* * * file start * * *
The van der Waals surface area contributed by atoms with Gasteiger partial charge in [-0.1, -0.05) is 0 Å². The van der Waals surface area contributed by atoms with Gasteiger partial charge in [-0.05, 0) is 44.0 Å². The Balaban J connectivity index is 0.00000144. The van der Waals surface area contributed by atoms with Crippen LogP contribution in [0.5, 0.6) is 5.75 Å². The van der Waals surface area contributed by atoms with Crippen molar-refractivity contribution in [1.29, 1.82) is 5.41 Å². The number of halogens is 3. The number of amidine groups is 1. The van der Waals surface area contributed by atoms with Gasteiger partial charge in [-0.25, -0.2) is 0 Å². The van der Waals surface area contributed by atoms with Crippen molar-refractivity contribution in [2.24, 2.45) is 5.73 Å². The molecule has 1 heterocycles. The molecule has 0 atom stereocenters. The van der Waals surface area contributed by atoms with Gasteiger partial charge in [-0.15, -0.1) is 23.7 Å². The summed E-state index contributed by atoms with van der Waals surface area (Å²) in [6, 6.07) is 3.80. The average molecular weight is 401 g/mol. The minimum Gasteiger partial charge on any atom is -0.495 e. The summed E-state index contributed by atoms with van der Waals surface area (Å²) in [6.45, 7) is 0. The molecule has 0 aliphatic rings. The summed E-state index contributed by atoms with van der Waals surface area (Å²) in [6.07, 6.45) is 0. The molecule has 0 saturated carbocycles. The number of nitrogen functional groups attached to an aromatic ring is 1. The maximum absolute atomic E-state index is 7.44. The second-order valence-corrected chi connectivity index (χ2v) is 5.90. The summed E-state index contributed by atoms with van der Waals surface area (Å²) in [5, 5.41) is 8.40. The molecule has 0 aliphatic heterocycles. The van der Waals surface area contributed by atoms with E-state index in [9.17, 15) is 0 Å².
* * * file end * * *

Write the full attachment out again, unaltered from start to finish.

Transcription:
The van der Waals surface area contributed by atoms with Gasteiger partial charge in [-0.1, -0.05) is 0 Å². The van der Waals surface area contributed by atoms with Gasteiger partial charge in [-0.05, 0) is 44.0 Å². The Balaban J connectivity index is 0.00000144. The van der Waals surface area contributed by atoms with Crippen LogP contribution in [0.5, 0.6) is 5.75 Å². The van der Waals surface area contributed by atoms with Crippen molar-refractivity contribution in [1.29, 1.82) is 5.41 Å². The number of halogens is 3. The number of amidine groups is 1. The van der Waals surface area contributed by atoms with Gasteiger partial charge in [-0.25, -0.2) is 0 Å². The van der Waals surface area contributed by atoms with Crippen molar-refractivity contribution in [2.24, 2.45) is 5.73 Å². The molecule has 1 heterocycles. The molecule has 0 atom stereocenters. The van der Waals surface area contributed by atoms with Gasteiger partial charge in [-0.15, -0.1) is 23.7 Å². The summed E-state index contributed by atoms with van der Waals surface area (Å²) in [6, 6.07) is 3.80. The average molecular weight is 401 g/mol. The minimum Gasteiger partial charge on any atom is -0.495 e. The summed E-state index contributed by atoms with van der Waals surface area (Å²) in [6.45, 7) is 0. The molecule has 0 aliphatic rings. The summed E-state index contributed by atoms with van der Waals surface area (Å²) in [6.07, 6.45) is 0. The molecule has 0 saturated carbocycles. The number of nitrogen functional groups attached to an aromatic ring is 1. The maximum absolute atomic E-state index is 7.44. The second-order valence-corrected chi connectivity index (χ2v) is 5.90. The summed E-state index contributed by atoms with van der Waals surface area (Å²) in [5, 5.41) is 8.40. The molecule has 0 aliphatic heterocycles. The van der Waals surface area contributed by atoms with E-state index in [9.17, 15) is 0 Å².